Impact is an unsuitable metaphor
Social involvement is different from striving for impact
Social impact is a core value at this university. That was emphasised once again in the recent ceremony to open the academic year. Of course, we welcome the university’s commitment to community engagement as we too want to contribute to solving important issues whenever possible. However, as far as we are concerned, "impact" is a metaphor that is not suited to be an umbrella term.
The original and partly negative meaning of impact is a semantic problem. In Physics, impact refers to a violent force within a short period of time. A collision of two objects, for example. The term is often used to refer to the damage resulting from such a collision. In a transferable sense, impact refers to the effect of an event, such as the consequences of a violent episode on a person’s life.
Another issue with impact thinking has to do with science philosophy and ethics. This metaphor suggests that science can unilaterally have an intended effect on society. History shows that science can do that sometimes but that does not mean we can expect a certain effect in advance. Meaningful change in society does not only require the knowledge and suggestions that come from science. Although science sometimes tries to predict or measure certain outcomes, that is not the same as actually causing social changes as those are usually outside of scientists’ realm of influence.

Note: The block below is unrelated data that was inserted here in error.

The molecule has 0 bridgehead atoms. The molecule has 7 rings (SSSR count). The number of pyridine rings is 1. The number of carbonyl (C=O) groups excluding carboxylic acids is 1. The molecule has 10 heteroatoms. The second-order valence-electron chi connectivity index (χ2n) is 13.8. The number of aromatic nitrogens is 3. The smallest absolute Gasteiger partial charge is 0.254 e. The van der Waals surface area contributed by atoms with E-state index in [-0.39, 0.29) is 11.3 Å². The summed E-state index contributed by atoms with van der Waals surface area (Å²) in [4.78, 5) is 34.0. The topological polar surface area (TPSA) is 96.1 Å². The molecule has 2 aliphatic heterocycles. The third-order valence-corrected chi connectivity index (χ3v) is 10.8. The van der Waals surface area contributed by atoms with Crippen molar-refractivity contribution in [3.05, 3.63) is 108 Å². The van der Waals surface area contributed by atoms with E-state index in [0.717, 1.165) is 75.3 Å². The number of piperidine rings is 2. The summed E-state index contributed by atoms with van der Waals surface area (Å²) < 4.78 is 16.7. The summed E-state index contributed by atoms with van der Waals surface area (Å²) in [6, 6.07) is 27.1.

Part of society
The biggest problem with impact thinking is the implicit assumption that, as a practice, science is separate from the society it studies, and only influences it if it intends to do so, such as when it shares knowledge or engages in partnerships and interventions. Science may sometimes seem like an ivory tower in both an institutional and a cultural sense, but it is part of society in every way.
The university's buildings are on the same earth. Students and staff are living in the same society, and they are equally hampered by transport problems, pandemics, or economic crises, to name but a few examples. Moreover, we are not only funded but also fed by the political landscape of research agendas.
Science in practice
After all, today’s science is part of how today’s society is organised. That’s a good thing because that is how we always synchronise with the world in which the scientific practice has its place, as Sanne Akkerman and Arthur Bakker wrote in 2021 in the open-access journal Educational Researcher. It is important to be aware and transparent about this as only then can science make its special contribution. By questioning and qualifying, or by concluding and stating where it seems necessary.
With this emphasis on social orientation, we believe that the university has formulated an important priority: that we must be explicitly concerned with what is happening around us. We also have to be more conscious than ever of how, where, why and for what purpose we aim to use our sparse attention and resources. However, that question is not about impact, but rather about engagement and relevance.